Objective: This study aimed to examine whether a graduate entry course widens access to medicine.
Methods: We carried out a retrospective study at the University of Nottingham Medical School of socio-demographic and academic data collected by the Universities and Colleges Admission Service (UCAS). Study participants comprised all applicants to the 5-year (mainly school-leavers) and 4-year (graduates only) medical courses for admission in October 2003.
Results: In 2002-03, there were 2392 applicants for the 5-year course and 1235 applicants for the 4-year course. Significantly, applicants for the 4-year course comprised more males, were more socio-economically deprived and had lower UCAS tariff point scores compared with applicants for the 5-year course. These differences were preserved in those students who eventually started on either of the 2 courses in October 2003 (254 and 94 students for the 5- and 4-year courses, respectively). Comparing entrants with non-entrants (mainly rejected students), those joining the 5-year course were younger, were less socio-economically deprived, were more likely to be White and had higher UCAS tariff point scores than non-entrants, but there were no significant gender differences. Those joining the 4-year course were more likely to be White and had higher UCAS tariff point scores than non-entrants. By contrast with entrants to the 5-year course, entrants to the 4-year course were significantly older than non-entrants.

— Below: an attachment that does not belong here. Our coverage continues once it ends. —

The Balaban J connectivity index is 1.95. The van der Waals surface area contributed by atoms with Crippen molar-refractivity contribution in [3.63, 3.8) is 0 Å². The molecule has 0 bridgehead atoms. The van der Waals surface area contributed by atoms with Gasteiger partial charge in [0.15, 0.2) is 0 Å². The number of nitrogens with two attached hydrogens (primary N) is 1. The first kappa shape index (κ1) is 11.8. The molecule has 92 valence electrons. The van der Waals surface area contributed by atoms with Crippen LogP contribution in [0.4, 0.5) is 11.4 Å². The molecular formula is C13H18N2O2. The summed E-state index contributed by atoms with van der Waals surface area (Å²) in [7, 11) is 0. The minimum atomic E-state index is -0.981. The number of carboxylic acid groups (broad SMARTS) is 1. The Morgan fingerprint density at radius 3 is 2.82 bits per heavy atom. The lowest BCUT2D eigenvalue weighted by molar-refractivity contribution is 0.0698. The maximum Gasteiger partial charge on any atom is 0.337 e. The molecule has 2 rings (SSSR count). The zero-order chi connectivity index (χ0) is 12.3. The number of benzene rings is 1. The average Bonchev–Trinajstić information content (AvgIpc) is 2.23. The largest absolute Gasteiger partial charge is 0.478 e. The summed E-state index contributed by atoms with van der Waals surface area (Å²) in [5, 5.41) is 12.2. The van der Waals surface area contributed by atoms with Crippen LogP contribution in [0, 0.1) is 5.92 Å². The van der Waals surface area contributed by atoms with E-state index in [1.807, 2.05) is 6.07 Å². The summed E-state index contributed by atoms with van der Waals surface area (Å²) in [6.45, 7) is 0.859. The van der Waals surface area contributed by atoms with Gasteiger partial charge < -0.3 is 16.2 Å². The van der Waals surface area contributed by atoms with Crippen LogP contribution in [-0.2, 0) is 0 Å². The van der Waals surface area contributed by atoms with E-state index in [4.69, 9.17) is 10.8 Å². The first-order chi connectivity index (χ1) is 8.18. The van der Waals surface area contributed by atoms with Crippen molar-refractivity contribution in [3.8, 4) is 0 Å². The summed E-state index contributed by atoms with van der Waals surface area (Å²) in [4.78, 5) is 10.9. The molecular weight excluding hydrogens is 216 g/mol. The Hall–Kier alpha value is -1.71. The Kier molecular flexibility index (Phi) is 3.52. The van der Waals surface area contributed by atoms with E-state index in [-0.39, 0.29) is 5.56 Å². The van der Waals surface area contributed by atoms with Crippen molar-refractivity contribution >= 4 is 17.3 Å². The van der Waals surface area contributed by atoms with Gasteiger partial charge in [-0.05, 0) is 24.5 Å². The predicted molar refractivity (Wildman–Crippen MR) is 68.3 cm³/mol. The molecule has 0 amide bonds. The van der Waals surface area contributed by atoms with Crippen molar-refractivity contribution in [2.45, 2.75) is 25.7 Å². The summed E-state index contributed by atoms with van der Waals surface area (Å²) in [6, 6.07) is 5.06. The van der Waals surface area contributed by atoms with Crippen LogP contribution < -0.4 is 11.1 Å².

Conclusions: Graduate entrants to medicine widen academic and socio-demographic diversity in the medical school student population.